Louie Hinchliffe shatters 10-second barrier in 100m as Sheffield sprinter nears Olympics

Louie Hinchliffe, the 21-year-old sprinter from Sheffield who has emerged from nowhere over the last month, continued his meteoric rise by breaking the 10-second barrier in the 100m on Friday night.

While all eyes have been on Rome and the European Championships, Hinchliffe – a student at the University of Houston – won the prestigious NCAA title in Oregon with a time of 9.95 seconds.

It comes just a fortnight after he first ran 10 seconds flat and a week after he ran a wind-assisted 9.84 in Arkansas, which was not classed as a legal time.

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Hinchliffe’s 9.95 seconds in Eugene is the sixth fastest time in British history behind the likes of Zharnal Hughes and 1992 Olympic champion Linford Christie.

Louie Hinchliffe ran the sixth fastest time in British sprinting history on Friday night (Picture: University of Houston)Louie Hinchliffe ran the sixth fastest time in British sprinting history on Friday night (Picture: University of Houston)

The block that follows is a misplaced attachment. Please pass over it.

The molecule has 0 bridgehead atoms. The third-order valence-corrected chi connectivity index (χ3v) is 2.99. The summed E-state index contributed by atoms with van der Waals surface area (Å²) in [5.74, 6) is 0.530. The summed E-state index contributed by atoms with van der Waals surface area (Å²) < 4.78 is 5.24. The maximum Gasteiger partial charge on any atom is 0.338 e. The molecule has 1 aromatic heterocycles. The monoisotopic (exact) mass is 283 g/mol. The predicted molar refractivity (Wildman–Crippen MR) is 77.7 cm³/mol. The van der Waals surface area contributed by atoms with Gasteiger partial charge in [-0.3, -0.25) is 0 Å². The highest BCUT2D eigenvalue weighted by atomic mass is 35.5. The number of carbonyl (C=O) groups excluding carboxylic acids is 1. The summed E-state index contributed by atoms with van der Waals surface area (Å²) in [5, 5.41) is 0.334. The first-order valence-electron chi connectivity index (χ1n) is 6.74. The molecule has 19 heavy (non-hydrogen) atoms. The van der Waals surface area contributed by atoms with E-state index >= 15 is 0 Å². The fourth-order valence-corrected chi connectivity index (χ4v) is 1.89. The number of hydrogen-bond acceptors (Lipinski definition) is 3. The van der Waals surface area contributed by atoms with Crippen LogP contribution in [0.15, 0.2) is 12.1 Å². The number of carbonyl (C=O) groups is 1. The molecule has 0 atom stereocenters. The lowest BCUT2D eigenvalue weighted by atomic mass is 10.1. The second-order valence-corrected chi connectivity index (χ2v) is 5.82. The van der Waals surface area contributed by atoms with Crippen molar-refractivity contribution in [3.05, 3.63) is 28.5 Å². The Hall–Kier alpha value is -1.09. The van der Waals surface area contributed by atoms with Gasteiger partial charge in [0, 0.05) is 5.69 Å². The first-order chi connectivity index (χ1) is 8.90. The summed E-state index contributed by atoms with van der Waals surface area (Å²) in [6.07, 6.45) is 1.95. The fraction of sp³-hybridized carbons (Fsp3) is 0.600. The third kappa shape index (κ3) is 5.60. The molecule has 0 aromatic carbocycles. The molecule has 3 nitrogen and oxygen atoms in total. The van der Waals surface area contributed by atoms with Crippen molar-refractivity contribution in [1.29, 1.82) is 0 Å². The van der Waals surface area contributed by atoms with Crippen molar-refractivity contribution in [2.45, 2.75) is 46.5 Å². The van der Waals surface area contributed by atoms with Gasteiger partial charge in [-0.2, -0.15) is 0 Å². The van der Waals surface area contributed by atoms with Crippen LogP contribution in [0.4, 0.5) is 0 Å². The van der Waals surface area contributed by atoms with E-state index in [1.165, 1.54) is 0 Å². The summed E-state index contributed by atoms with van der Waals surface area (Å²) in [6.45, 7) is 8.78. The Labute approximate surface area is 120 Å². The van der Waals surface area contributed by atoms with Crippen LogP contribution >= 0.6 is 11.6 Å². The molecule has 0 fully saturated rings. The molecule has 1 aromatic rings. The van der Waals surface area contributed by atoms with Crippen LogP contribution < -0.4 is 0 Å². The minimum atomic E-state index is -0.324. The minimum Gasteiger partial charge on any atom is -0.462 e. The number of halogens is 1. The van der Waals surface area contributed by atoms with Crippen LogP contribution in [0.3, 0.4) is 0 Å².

Louie Hinchliffe ran the sixth fastest time in British sprinting history on Friday night (Picture: University of Houston)

Hinchliffe, who went to Notre Dame High School in Sheffield and is a member of the Sheffield and Dearne Athletics Club, is also a good golfer, having played for Yorkshire as a schoolboy.

He is coached in Houston by Olympic great Carl Lewis.

Hinchliffe said after the race: “It was just a fight to the end. The moment the gun went off, it was full throttle. I just gave everything today.”

Next stop for him will be the British Championships and Olympic trials in Manchester at the end of the month.

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